In 1850, the first steam litho press was invented by R. Hoe in France and was popularised in the United States in 1868 . Lithographic stones were used to prepare the image and a cylinder covered with a blanket received the image from the plate, which was transformed to the respective substrate. Direct rotary presses used for lithography were comprised of zinc and aluminium metal plates, which were first produced in the 1890s. The first offset press was developed during 1906 by Ira W. Rubel  (who was a paper maker). From a press cylinder, an imprint was inadvertently printed over the impression cylinder's rubber blanket. Once a sheet of paper was run along the press, an intense image was printed on it using the imprint that was being counterpoised on the rubber blanket. A.F. Harris, the inventor of offset lithography, noticed a similar effect. He then established an offset press applicable for the Harris Automatic Press Company in the same year. Harrold and Wright  invented the offset process and created the most familiar method of offset lithography from the 1925s to the 1950s using enhanced plates, inks (multicolour), multicylinders, papers, etc. In the late 1950s, offset lithographic printing dominated all other offset printing methods because it produced sharper, clearer images than letterpress and also cost less when compared to engraving. Currently, the mainstream of offset lithographic printing (more than 50%), including newspapers, is mainly produced by using offset printing methods. Lithography, as well as the planographic printing method, makes the best use of the incompatibility of water and grease. In the offset lithographic technique, liquid/powder ink is coated onto a grease‐treated image over the flat printing surface; the blank portions that attract moisture repel the lithographic ink. Table 1 summarises the various lithography techniques in the nanometer and micrometer ranges and the prediction of innovative occurrences [10, 11, 12, 13, 14, 15, 16, 17, 18, 19, 20, 21, 22, 23, 24, 25, 26, 27, 28, 29, 30, 31].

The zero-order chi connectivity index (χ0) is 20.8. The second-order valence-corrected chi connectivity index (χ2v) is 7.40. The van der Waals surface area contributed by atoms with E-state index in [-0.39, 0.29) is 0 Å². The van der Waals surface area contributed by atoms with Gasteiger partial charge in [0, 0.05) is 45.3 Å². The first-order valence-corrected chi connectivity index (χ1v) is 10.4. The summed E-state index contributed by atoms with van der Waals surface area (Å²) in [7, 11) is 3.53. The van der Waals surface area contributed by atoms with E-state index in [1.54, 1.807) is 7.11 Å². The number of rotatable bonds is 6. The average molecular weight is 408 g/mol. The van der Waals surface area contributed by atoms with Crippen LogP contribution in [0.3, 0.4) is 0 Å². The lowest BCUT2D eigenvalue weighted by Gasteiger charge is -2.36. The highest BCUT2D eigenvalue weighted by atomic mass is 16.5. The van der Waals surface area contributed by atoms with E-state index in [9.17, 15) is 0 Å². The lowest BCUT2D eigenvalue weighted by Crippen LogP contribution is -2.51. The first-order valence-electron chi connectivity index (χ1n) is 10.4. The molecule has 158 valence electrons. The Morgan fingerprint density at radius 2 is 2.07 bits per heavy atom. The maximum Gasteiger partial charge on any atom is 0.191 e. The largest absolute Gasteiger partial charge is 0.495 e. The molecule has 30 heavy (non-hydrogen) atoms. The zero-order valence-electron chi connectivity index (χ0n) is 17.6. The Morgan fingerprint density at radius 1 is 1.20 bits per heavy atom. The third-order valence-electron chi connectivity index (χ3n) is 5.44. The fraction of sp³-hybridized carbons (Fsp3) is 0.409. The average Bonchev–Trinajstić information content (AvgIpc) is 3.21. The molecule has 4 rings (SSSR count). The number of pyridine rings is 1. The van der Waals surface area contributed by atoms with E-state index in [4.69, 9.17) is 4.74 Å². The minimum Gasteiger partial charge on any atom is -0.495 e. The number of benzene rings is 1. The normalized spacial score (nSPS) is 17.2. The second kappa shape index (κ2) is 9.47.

|S. No.||Techniques||Patterning methods||Optimum environments||Resolution||Merits||Limits||Examples|